On the Uglies series
Why the Prince Bites It
And gazing down at her, handsome Prince Charming bent to kiss her lips. Then he swooped her into his strong arms and up onto his shining white steed. They galloped toward his stalwart castle, towers gleaming in the orange rays of the sunset. And she lived happily ever after.
Yes, it is a fairy tale. But honestly. Such endings are the wistful wish-fulfillment fantasies of erstwhile dreamy peasant girls–nowadays dreamy new-millennium girls raised on Disney pap and false promises. All that’s missing are the dancing, singing mice and teapot.
Think of the fairy tales you know. The popular gooey ones. And look at the vapid girls who inhabit these tales. Girls without much backbone. Girls who mainly sit pretty, and let the men do the saving and liberating.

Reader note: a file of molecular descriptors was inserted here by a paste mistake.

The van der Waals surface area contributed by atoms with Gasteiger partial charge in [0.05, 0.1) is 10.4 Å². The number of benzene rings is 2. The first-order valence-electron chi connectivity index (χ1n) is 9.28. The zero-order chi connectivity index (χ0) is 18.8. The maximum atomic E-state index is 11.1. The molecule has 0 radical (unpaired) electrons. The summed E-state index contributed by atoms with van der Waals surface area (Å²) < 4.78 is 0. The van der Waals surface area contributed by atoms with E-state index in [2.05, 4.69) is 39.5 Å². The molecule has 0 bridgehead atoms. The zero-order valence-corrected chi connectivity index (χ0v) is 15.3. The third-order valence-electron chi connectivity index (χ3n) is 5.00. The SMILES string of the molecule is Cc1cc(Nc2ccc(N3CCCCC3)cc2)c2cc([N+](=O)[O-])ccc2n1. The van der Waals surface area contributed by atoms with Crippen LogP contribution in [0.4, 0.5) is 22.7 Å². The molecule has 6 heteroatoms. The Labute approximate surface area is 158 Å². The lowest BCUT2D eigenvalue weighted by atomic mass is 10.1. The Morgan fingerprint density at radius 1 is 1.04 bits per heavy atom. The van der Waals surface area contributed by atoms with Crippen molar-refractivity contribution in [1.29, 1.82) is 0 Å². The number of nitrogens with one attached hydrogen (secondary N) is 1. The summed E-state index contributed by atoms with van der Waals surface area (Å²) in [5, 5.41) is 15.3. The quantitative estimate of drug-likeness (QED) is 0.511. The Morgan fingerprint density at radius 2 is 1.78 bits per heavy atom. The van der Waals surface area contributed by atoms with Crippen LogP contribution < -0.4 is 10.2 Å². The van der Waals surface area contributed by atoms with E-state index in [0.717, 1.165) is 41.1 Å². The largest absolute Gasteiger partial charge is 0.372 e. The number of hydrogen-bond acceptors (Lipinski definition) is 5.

Cinderella, who has no more gumption than to be sweet and dress prettily and be home on time. She is rescued by the prince.
Cindy’s close cousin, Rapunzel, trapped in a tower. Her great escapade: to drop her luxurious long hair down. It’s the prince who does all climbing and, even after he’s blinded by the witch’s treachery, he is still responsible for the final rescue and transport to a happily-ever-after castle.
Sleeping Beauty? Please. She sleeps daintily through it all while one hundred years’ worth of courageous and daring dudes try to rouse her from slumber. Yet again, it’s a prince who eventually slashes through the brambles to awaken the comatose heroine.
Remember the story of Rumplestiltskin? Interestingly, the lovely miller’s daughter doesn’t even warrant a …